In Ibiza, silence is music from chill out I'm not exaggerating. Even the supposedly intimate, quiet, rural places are inseparable from that demoniac soniquete. In Ibiza, the melody of tranquility, of well-being, is that. You go to an old bar, thinking that there you will only hear the sound of the dentures gnawing olives, and there it is, again: chill out. If you ask any old man at the bar, he will tell you that he does not hear anything. Because, I repeat, here the chill out It amounts to silence. It is as if we were on a boat watching whales and a DVD looping of whale songs will not let us hear the real whales, real whales that we can pet.
With this I do not pretend to offend Ibicencan hearts: I agree with them that the island is beautiful, in that it has magical corners. But the truth is that almost all of it is contaminated by "the idea of Ibiza" (See: clubs, crazed djs, white linen, denim thongs, people spending a lot of money on supposedly luxurious experiences, and also for that other spiritual and psychotropic side that charges you eight euros for squeezing juice while looking at the mountain of Es Vedra, because the juice is charged with the energy of the mountain and that energy costs euros), which does not too much room for nothing more. Luckily for those who flee in terror of a possible VIP pass, for those who are not interested in watching the sunset while a dj dulls the gray matter, there is the Festival of Damned Narratives organized by the association Mal del Cap.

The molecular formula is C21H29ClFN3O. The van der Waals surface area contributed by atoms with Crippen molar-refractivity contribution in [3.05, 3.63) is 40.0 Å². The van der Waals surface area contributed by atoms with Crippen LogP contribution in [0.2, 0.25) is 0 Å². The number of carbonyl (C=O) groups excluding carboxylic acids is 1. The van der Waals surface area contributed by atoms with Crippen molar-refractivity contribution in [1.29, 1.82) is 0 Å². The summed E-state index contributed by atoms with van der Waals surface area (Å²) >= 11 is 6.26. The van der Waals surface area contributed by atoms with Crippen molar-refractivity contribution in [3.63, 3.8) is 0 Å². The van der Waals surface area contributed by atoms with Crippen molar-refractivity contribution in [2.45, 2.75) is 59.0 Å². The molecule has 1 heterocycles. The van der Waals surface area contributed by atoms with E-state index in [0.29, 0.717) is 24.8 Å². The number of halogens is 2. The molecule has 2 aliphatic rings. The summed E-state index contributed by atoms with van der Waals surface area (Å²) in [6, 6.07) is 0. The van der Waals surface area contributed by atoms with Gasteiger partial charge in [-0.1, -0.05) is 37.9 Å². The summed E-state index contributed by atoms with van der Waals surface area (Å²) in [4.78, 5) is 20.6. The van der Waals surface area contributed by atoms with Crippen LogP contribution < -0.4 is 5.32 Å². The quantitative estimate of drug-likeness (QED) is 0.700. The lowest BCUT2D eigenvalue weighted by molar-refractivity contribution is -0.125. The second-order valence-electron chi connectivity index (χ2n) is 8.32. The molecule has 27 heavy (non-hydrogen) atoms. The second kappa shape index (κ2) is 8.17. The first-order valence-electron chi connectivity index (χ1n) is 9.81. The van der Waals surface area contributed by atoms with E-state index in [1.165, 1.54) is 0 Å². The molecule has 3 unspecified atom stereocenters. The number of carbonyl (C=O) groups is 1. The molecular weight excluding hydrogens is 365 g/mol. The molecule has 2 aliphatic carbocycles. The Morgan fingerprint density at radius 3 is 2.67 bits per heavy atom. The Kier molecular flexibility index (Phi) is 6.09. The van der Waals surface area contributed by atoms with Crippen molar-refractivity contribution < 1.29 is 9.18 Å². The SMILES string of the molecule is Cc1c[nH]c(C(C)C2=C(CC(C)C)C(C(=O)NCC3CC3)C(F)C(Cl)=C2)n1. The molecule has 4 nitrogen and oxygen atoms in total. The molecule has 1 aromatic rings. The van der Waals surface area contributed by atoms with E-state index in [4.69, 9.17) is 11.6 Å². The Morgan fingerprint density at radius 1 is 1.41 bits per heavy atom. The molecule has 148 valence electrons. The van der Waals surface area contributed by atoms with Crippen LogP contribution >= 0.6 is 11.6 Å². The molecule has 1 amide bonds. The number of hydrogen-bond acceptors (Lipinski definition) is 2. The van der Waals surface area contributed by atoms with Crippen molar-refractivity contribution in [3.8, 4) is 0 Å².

In the words of Inma Saranova, the lethal matriarch who, together with Pedro López and a few other partners, takes care of the whole affair, "Mal del Cap we are four subnormales doing bullshit." But what is especially Mal del Cap is a crack that opens roads in the heavy stone of what "is supposed to be Ibiza". And those cracks are filled with a very tasty poison. Within the nine days of the V Festival Mal del Cap Naritas Malditas, the hard core of the association has created a program that could be described as miraculous: Manuel Bartual, Paco Alcázar, Venga Monjas, Miguel Noguera, Carlo Padial, Isa Calderón and Lucía Lijtmaer with their Deforme Semanal, Borja Crespo, Esty Quesada ("I am a pringada"), Fermín Muguruza and Josele Santiago. The Maldelcapians themselves explain it this way: "The purpose is to bring the modern underground to Ibiza, because the islanders also want posture. We are modern people like any peninsular, with the difference that, eventually, some of us are more dark. "
These days Ibiza, in which even sexagenarian waiters who have been spat violently from the hospitality system and its floors by the great machine destroyer of Airbnb tourism and balconing They snort in the bars of the bars criticizing the brazenness of Dani Mateo sounding with the flag, Mal del Cap is like removing a very dense mucus in the flag of the "typically Ibizan". Bravo for them.